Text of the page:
The Phlegrean volcanic district (PVD; Naples, Italy) poses a significant threat to both the local population as well as the Eurasian continent as a whole, especially since the caldera has entered a new cycle of unrest (Kilburn et al., 2017; Forni et al., 2018). Forecasting of volcanic behavior in the PVD is, in part, hampered by a lack of understanding of magma transport properties, inhibiting accurate assessment of flow and migration timescales. Magma transport in the recent volcanic history of the PVD (i.e., in the past 10 ka) that was sourced from deep shoshonitic–latitic reservoirs followed one of two general paths (Arienzo et al., 2010b): (1) ascent as dikes (for example along regional faults), ultimately reaching the surface and producing both explosive and effusive eruptions and (2) stalling of the ascending melt in magma chambers of shallower depth where they interacted with resident melts, further differentiated and/or were contaminated. In the latter case, mixing of at least three different magmatic components has been suggested based on Sr-isotopic disequilibria among pumice samples, whole rocks and hosted minerals (D'antonio et al., 1999b). In fact, interaction between the evolved magma storage system and intruding primitive magmas is a ubiquitous process in the PVD (Civetta et al., 2004; Mangiacapra et al., 2008; Isaia et al., 2009; González-García et al., 2017; Morgavi et al., 2019) and is documented in several ignimbrites (Civetta et al., 1997; Moretti et al., 2019) as well as dome lavas (Melluso et al., 2012). The Fondo Riccio, Minopoli, and Santa Maria delle Grazie eruptions are of particular interest here, as they document extensive interaction of potassium-rich-basaltic magmas with trachytes—producing explosive eruptions of latitic composition (Cannatelli et al., 2007; Isaia et al., 2009). This highlights that the interaction between basaltic and trachytic magmas has the potential to trigger eruptions in the PVD and is important to consider for future Phlegrean eruptions.
Here we present new experimental data on the disequilibrium rheology of the least evolved end member known to be involved in both lava flow production and magma mixing and eruption triggering processes in the PVD. We further deduce the basalt's disequilibrium crystallization kinetics from the rheological data by employing particle suspension rheology models that were validated on analog materials. This enables us to address two major limitations in current efforts to investigate magma and lava crystallization dynamics under disequilibrium: (1) textural investigations of disequilibrium measurements are commonly impeded due to the rapid crystallization kinetics; this new approach allows comparison of volumetric crystallization rates and (2) using this approach, the melt's crystallization kinetics can be assessed at shear rates relevant for natural magmas and lavas, which classic crystallization experiments in the absence of deformation can not address.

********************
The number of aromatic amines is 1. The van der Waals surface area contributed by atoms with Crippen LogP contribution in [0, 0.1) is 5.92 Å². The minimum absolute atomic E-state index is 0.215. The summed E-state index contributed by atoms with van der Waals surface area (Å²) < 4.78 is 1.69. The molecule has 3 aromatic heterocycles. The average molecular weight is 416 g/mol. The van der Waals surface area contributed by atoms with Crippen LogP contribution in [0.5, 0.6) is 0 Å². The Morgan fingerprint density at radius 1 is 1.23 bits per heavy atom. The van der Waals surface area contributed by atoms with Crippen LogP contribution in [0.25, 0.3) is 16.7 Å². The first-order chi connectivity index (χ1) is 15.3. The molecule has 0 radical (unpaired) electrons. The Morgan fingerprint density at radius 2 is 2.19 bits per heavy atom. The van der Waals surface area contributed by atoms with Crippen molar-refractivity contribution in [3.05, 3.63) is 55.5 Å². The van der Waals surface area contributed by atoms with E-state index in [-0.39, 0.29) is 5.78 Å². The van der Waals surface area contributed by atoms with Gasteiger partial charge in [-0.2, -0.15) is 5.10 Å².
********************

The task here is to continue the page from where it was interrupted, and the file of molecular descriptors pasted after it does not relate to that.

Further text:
Sample Preparation and Experimental Methods
Sample Selection and Geological Relevance
While Shoshonitic (high K) and latitic lavas and melt inclusions are abundant in the PVD (e.g., in the Minopoli and Fondo Riccio eruptions) and have long been though to represent the least evolved end members of the magma interaction process (Civetta et al., 1997; Di Vito et al., 1999; Pappalardo et al., 2002; Di Matteo et al., 2006; Mangiacapra et al., 2008), eruptive products cropping out on the islands of Procida and nearby Ventotene and melt inclusions within them (D'antonio et al., 1999a; de Astis et al., 2004; Fedele et al., 2006; Esposito et al., 2011) suggest the presence of less evolved, lower SiO2 and K2O (bordering calc-alkaline) melts than previously thought. This observation is also supported by the presence of primitive melt inclusions in the eruptive products of the Campanian Ignimbrite; See data compilation in Moretti et al. (2019) and references therein. Trachybasaltic compositions have also been measured in melt inclusions entrapped in olivine crystals from the Pomici Principali eruption (Arienzo et al., 2010a). Thus, while the erupted magmas at Campi Flegrei differ slightly from those erupted on Ischia and Procida, it is likely that xenoliths of high-K basaltic composition in the Solchiaro tuff (Procida) represent the least-evolved rocks of the whole PVD (D'antonio et al., 1999a; Esposito et al., 2011).